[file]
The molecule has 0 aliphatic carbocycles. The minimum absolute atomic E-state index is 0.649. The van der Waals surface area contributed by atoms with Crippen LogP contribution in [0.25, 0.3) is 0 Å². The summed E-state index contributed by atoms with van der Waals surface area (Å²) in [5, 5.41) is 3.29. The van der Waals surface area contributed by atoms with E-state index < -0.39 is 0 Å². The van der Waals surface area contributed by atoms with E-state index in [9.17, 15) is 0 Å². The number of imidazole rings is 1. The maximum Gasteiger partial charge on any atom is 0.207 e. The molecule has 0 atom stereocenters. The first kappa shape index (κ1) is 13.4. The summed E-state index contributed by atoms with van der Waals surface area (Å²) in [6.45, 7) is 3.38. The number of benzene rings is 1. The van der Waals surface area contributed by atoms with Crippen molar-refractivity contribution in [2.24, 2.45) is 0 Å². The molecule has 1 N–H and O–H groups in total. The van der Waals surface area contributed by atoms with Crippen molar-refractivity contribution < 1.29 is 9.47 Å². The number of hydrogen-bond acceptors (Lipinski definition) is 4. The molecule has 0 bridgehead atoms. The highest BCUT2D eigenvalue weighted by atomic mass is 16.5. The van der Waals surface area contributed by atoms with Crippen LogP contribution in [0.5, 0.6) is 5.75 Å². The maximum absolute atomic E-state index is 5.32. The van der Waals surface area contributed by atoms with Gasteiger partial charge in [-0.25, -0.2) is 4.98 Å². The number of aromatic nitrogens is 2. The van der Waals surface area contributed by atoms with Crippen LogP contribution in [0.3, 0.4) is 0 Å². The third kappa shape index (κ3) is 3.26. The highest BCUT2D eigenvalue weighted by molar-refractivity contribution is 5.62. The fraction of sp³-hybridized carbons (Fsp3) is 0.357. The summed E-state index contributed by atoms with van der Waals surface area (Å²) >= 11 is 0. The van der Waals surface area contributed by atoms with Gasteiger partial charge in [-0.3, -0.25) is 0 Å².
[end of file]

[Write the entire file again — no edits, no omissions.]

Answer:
The molecule has 0 aliphatic carbocycles. The minimum absolute atomic E-state index is 0.649. The van der Waals surface area contributed by atoms with Crippen LogP contribution in [0.25, 0.3) is 0 Å². The summed E-state index contributed by atoms with van der Waals surface area (Å²) in [5, 5.41) is 3.29. The van der Waals surface area contributed by atoms with E-state index < -0.39 is 0 Å². The van der Waals surface area contributed by atoms with E-state index in [9.17, 15) is 0 Å². The number of imidazole rings is 1. The maximum Gasteiger partial charge on any atom is 0.207 e. The molecule has 0 atom stereocenters. The first kappa shape index (κ1) is 13.4. The summed E-state index contributed by atoms with van der Waals surface area (Å²) in [6.45, 7) is 3.38. The number of benzene rings is 1. The van der Waals surface area contributed by atoms with Crippen molar-refractivity contribution in [2.24, 2.45) is 0 Å². The molecule has 1 N–H and O–H groups in total. The van der Waals surface area contributed by atoms with Crippen molar-refractivity contribution < 1.29 is 9.47 Å². The number of hydrogen-bond acceptors (Lipinski definition) is 4. The molecule has 0 bridgehead atoms. The highest BCUT2D eigenvalue weighted by atomic mass is 16.5. The van der Waals surface area contributed by atoms with Crippen LogP contribution in [0.5, 0.6) is 5.75 Å². The maximum absolute atomic E-state index is 5.32. The van der Waals surface area contributed by atoms with Gasteiger partial charge in [-0.25, -0.2) is 4.98 Å². The number of aromatic nitrogens is 2. The van der Waals surface area contributed by atoms with Crippen LogP contribution in [0.3, 0.4) is 0 Å². The third kappa shape index (κ3) is 3.26. The highest BCUT2D eigenvalue weighted by molar-refractivity contribution is 5.62. The fraction of sp³-hybridized carbons (Fsp3) is 0.357. The summed E-state index contributed by atoms with van der Waals surface area (Å²) >= 11 is 0. The van der Waals surface area contributed by atoms with Gasteiger partial charge in [-0.3, -0.25) is 0 Å².